Streets behind

Nowadays, it's not about whether you can write well, but whether you're street enough.

Dee introduced me to that term a few months back. Street enough. She never really needed to explain it to me; I just got what she meant. And since then, I've been using that term whenever applicable, thus that tweet I wrote last night.

It is true, after all. Nowadays it's not whether I can make sense of what I see, what I know and what I perceived, but whether if I'm savvy enough to actually be in a position to perceive these things. Nobody wants to understand anymore. Everybody just wants new things, new experiences - and the fact that it's novel and out there is enough to make it worth a check.

I'd usually dismiss it as shallow. Everybody wants to be on the cutting-edge, after all - joining a bandwagon is shunned, deeply shunned - and now, you can't exactly move forward if you're not cutting-edge. No look-in for those deeply stuck in the past, nor for those who aren't exactly comfortable with trying new things for the sake of trying new things. (I'm also counting those who are so cutting-edge they yearn for the old school.) Being up to date, being flashy, that's what matters now.

Sometimes, maybe often, I feel it sucks to be me. Here I am, a guy who knows what I'm good at - I'm probably overselling myself, but let's stick to the argument - and more often than not I'm overlooked for someone else who's, I don't know, a suave talker who's been out and about for two-thirds of his life. He's gone vacationing in Timbuktu and sampling exotic delicacies in Samoa (I don't know if that makes any sense) and maybe he's shagged a couple of teeners when he was new in high school, so yes, he's perfect. He may be stupid and shallow, but he has experience.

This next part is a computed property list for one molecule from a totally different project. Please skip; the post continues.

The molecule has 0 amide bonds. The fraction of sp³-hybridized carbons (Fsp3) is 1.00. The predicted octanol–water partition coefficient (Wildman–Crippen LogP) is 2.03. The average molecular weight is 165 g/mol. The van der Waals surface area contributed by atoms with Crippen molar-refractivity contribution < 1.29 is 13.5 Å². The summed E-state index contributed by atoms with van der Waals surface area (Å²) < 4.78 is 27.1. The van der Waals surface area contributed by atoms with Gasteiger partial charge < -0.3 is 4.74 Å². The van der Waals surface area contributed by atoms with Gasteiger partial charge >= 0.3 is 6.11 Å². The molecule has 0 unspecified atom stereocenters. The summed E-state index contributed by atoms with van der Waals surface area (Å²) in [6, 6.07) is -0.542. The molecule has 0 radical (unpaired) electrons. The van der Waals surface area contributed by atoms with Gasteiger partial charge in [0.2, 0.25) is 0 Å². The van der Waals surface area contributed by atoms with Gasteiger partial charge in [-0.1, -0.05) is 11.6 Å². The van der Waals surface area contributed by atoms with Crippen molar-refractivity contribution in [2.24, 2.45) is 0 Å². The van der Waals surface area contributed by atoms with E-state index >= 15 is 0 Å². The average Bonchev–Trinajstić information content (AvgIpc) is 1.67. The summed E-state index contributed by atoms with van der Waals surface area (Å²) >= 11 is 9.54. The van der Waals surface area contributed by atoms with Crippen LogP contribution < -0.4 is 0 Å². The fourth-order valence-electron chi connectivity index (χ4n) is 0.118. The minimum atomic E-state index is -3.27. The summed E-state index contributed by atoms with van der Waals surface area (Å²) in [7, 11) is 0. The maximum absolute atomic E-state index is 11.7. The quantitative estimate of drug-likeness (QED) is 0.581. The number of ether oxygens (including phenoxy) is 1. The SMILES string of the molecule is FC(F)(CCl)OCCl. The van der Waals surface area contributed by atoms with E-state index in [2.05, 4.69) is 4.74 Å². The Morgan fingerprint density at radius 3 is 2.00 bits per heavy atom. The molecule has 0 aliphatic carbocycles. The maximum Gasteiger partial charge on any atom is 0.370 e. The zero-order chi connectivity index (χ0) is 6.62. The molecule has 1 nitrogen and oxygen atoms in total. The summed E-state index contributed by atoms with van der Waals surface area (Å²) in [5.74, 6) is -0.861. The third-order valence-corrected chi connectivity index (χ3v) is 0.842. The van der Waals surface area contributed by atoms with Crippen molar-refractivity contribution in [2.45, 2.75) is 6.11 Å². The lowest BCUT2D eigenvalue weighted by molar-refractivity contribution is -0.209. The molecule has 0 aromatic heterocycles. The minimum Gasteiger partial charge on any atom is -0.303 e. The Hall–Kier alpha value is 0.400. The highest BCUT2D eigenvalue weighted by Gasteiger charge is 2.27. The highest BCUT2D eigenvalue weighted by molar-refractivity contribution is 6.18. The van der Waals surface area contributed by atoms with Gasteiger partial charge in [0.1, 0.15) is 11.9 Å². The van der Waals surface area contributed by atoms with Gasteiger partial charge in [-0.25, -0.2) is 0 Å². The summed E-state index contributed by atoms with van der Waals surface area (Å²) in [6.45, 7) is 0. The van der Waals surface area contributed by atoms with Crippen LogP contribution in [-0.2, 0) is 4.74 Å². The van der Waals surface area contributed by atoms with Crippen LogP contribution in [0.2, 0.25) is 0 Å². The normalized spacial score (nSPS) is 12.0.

Or maybe I'm the shallow one? I write well. I won't humble myself this time. I write well. People say I write well. But this isn't enough, apparently. My knowledge of pop culture - one I only stumbled upon out of necessity - isn't enough, apparently. My ability to make sentences that put old tropes in a new light? Where's the substance in that? No, apparently I should have done weird things, classy things, cool things, perhaps at the expense of my education, or my principles, or my sanity. Only then can I get a look-in. Only then can I really be part of that select few who dictates what's on the zeitgeist.

I don't often talk about the people I look up to, but there are some. I'm not particularly sure who they are, but nonetheless I aspire to be like them. And then you learn that they studied in France, or wrote stories from war zones when they were 13, or learned the bass guitar at seven and was in a rock supergroup at 16. Okay, I'm exaggerating. They lived in the United States. They've gone to London on their own. They've watched revolutions of whatever sort unfold before them - in person, not on screen - and perhaps were involved in those.

Well, that doesn't happen to everyone. It's the sort of thing that just falls on your lap - and then they run away with it. Part of me thinks it's all down to my aversion to change, my insistence on staying in my comfort zone, but how would I know if nothing's ever dropped in my lap? No golden opportunities. Same goes with most of us, us who aspire to be up there, but don't get a chance, precisely because these chances only come to those who are already up there in the first place. Their status, apparently, makes them fresh and new and in, no matter what they do.

I'm complaining about these things again. Again, again, again. Nothing new, you'd say. I know. I've done this for ages, and it looks fine, but it gets tiring after a while.

And your responses...

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